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shery: welcome back, i'm shery anh in new york. paul: and i'm paul allen in sydney. watching "daybreak: australia." let's get a quick check of the headlines.ness blackrock is gon have -- known to have exposed of 20,000 advisers. the lpl says the leak affected blackrock'sork with ishare exchange traded funds unit. sees 2019as says it being a good year with sales and profit expected to rise. c.e.o. says the company aims to gain market share in coming months and plans to boost the production of shoes containing plastic waste from five million pairs last year to 11 million, involving turning aastic bags into a yarn for
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use in the shoe body. raising the minimum age for drivers in the netherlands after a series of accidents, from 18 years to 21, insisting the drivers have at least one year's experience behind the wheel and introducing a mandatory safety 25.se for all drivers under at least four people were killed involving uberes netherland cars. it's been more than a decade milk powderd infant in china killed six children, others and0,000 exposed neglect of food safety. today, chinese parents still don't trust local companies to their babies. business reporter has been looking at this. how are foreign makers taking advantage? >> 2008 was the start of the
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scandal and foreign players are cashing in, emphasizing foreign credentials, green credentials, agricultural credentials and milk and chinese parents are lapping it up. we saw nestle's market share more than quadruple and even upstarts from new zealand, close to oneed to billion new zealand dollars and observe the crisis it was barely over a million new zealand incredible growth in market share of foreign brands they're taking advantage of that deep mistrust left over from the 2008 scandal. seeingwe're also incredible growth of this market in itself. of course we have that after thed baby boom end of the one-child policy in china. how big is this market? and do domestic players play at here? >> that's a good question. the market itself is enormous and still growing.
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there's only a quarter of chinese mothers who breast feed forhat's a huge scope infant formula sales, to grow $40t 20% to more than billion in 2023. as we look in the next 10 years, it's really going to shift to lower tier cities, if you like, beyond the wealth of and shanghai looking into the hundreds of smaller cities where the battle for will take place between chinese domestic players by nestle anded dannon. these battlegrounds are key it's in these areas where the chinese players have the best chance of grabbing market share. ony can compete better price. secondly, there are fewer oflets that stock the likes nestle brands and dannon brands. and lastly, perhaps critically, longer this goes on, the more likely they are to find parents that aren't psychologically scarred by the 2008 crisis.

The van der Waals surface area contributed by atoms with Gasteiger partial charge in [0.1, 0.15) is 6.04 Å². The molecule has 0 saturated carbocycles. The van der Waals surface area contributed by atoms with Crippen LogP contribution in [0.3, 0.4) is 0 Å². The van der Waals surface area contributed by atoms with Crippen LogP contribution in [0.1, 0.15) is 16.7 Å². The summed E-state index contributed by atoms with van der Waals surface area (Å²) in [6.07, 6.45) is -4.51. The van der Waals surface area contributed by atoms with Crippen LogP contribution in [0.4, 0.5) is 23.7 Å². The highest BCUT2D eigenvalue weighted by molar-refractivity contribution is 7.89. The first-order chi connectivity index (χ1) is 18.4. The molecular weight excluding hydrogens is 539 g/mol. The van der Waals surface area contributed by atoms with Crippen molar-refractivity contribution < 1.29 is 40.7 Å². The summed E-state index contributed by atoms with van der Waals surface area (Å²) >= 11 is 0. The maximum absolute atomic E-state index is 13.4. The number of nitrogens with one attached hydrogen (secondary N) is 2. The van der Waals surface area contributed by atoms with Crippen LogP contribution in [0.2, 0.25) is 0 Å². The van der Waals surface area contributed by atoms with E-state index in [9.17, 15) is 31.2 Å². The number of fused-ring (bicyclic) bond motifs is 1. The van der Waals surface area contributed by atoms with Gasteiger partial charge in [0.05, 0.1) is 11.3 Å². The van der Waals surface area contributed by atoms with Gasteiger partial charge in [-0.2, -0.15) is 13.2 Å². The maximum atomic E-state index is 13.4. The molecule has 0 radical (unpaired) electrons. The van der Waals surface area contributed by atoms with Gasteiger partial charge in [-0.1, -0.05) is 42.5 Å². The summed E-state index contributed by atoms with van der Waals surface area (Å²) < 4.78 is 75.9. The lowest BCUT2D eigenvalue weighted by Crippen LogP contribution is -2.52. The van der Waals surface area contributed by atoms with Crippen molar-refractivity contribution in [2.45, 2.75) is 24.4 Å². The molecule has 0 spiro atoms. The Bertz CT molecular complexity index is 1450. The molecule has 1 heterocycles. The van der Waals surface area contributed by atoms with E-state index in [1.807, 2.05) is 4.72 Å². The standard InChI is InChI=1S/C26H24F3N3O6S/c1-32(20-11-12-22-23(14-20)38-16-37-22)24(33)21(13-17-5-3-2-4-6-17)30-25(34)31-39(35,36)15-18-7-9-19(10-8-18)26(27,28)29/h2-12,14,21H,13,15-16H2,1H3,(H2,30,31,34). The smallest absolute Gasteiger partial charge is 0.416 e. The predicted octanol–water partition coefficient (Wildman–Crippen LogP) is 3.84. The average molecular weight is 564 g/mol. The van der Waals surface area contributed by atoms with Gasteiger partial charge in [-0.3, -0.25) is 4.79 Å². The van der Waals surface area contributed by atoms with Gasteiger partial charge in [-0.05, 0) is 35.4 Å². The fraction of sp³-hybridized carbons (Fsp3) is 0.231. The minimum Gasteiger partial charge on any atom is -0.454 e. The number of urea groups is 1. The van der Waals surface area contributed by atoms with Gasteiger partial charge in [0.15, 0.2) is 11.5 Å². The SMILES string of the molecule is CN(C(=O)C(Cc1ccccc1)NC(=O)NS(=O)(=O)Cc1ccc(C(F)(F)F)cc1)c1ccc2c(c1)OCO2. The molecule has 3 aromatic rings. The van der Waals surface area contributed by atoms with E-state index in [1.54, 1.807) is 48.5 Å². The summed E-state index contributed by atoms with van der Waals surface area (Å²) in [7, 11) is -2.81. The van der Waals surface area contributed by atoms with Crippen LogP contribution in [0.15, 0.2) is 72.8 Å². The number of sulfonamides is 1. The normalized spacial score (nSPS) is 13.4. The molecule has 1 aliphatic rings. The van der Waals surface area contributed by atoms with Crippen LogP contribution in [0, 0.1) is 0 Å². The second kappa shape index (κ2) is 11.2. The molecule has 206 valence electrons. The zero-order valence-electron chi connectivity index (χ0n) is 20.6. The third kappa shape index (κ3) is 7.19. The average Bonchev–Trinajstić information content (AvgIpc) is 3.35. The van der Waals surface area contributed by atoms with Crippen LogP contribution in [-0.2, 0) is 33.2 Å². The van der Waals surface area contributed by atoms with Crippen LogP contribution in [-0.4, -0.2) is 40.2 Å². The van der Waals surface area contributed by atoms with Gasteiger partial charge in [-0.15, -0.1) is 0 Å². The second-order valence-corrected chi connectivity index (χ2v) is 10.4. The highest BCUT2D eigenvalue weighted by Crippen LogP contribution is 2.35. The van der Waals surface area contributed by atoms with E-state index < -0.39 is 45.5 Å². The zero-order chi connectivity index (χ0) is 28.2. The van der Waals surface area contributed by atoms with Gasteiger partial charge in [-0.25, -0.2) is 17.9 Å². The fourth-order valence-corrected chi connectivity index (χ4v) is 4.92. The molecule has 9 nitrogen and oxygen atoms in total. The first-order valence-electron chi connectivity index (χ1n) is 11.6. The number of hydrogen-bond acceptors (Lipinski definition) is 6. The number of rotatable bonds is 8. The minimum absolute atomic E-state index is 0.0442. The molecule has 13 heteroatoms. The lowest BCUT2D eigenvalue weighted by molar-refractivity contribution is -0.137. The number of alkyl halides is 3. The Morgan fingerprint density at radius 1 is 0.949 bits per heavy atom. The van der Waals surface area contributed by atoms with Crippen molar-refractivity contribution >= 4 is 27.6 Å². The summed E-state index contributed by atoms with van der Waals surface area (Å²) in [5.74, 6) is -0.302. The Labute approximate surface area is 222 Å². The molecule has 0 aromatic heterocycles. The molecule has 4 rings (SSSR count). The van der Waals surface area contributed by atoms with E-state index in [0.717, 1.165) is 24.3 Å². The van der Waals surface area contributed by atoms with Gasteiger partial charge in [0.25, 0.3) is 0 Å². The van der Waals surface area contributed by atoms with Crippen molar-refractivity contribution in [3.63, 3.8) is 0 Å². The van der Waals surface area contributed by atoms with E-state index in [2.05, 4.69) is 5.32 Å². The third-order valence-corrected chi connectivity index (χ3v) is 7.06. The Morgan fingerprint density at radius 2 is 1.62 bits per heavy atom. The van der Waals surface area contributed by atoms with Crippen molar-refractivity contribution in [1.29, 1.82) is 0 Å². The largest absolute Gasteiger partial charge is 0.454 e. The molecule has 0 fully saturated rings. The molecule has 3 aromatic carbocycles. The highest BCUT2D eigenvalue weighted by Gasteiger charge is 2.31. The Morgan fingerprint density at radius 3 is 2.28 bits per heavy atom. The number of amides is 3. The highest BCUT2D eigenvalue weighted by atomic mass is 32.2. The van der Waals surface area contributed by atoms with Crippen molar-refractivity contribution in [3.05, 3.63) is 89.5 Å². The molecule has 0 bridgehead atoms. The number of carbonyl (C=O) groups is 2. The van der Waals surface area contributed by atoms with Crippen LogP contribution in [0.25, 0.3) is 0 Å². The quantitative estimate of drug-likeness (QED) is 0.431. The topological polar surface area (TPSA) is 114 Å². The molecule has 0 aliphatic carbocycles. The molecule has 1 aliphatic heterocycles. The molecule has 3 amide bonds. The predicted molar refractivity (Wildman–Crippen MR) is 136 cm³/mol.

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the institutional scale of that crisis left deep scar tissue that hasn't healed but the on, the better chance the chinese players have success. shery: angus, thank you so much for that. bloomberg, we're bringing you exclusive interviews from the 2019 goldman global macro conference in hong kong. 11:40 sydney time, u.s. strategist and then goldman's chief economist. president with former adviser,ama's top asia medeerose. paul: we have futures looking a little weaker after the reset, just off .1%. we are up and running in new zealand. .1%.arket off we'll have the market open at the top of the hour and bring you details on that but for now,
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that's from "daybreak: australia," all the action "daybreaknext in asia" this is bloomberg. ♪ amazon prime video is now on xfinity x1.
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paul: good morning. i'm paul allen in sydney where australian markets have just opened. shery: i'm shery ahn. >> i'm hong kong. welcome to daybreak asia. ♪ paul: the top stories this tuesday -- a warning for devos. global growth is slowing further and risks arising around the world. president xi talks of serious dangers with china facing a simmering trade war and growth that has slowed in three